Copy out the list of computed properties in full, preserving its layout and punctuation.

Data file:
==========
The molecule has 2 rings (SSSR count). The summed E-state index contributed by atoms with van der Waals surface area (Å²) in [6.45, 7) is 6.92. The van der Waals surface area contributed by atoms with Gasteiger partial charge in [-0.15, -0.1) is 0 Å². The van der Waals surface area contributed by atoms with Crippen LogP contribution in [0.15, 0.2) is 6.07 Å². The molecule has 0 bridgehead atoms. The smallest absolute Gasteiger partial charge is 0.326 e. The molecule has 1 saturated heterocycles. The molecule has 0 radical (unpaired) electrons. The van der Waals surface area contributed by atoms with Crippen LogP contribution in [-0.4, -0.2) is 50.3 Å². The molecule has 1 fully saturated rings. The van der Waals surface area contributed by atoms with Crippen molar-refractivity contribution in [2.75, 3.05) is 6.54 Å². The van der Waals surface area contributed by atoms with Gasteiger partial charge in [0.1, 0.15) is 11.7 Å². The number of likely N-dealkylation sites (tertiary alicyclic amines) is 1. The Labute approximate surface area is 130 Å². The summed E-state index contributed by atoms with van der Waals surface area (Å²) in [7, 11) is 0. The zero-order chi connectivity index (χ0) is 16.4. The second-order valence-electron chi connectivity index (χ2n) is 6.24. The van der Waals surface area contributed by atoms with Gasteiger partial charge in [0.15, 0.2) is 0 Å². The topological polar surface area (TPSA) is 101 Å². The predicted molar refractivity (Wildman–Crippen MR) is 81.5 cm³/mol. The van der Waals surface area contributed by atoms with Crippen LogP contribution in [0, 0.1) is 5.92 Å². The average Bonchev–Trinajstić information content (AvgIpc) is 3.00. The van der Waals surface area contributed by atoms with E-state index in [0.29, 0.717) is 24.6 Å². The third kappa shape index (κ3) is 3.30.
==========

The molecule has 2 rings (SSSR count). The summed E-state index contributed by atoms with van der Waals surface area (Å²) in [6.45, 7) is 6.92. The van der Waals surface area contributed by atoms with Gasteiger partial charge in [-0.15, -0.1) is 0 Å². The van der Waals surface area contributed by atoms with Crippen LogP contribution in [0.15, 0.2) is 6.07 Å². The molecule has 0 bridgehead atoms. The smallest absolute Gasteiger partial charge is 0.326 e. The molecule has 1 saturated heterocycles. The molecule has 0 radical (unpaired) electrons. The van der Waals surface area contributed by atoms with Crippen LogP contribution in [-0.4, -0.2) is 50.3 Å². The molecule has 1 fully saturated rings. The van der Waals surface area contributed by atoms with Crippen molar-refractivity contribution in [2.75, 3.05) is 6.54 Å². The van der Waals surface area contributed by atoms with Gasteiger partial charge in [0.1, 0.15) is 11.7 Å². The number of likely N-dealkylation sites (tertiary alicyclic amines) is 1. The Labute approximate surface area is 130 Å². The summed E-state index contributed by atoms with van der Waals surface area (Å²) in [7, 11) is 0. The zero-order chi connectivity index (χ0) is 16.4. The second-order valence-electron chi connectivity index (χ2n) is 6.24. The van der Waals surface area contributed by atoms with Gasteiger partial charge in [0.15, 0.2) is 0 Å². The topological polar surface area (TPSA) is 101 Å². The predicted molar refractivity (Wildman–Crippen MR) is 81.5 cm³/mol. The van der Waals surface area contributed by atoms with Crippen LogP contribution in [0, 0.1) is 5.92 Å². The average Bonchev–Trinajstić information content (AvgIpc) is 3.00. The van der Waals surface area contributed by atoms with E-state index in [0.29, 0.717) is 24.6 Å². The third kappa shape index (κ3) is 3.30.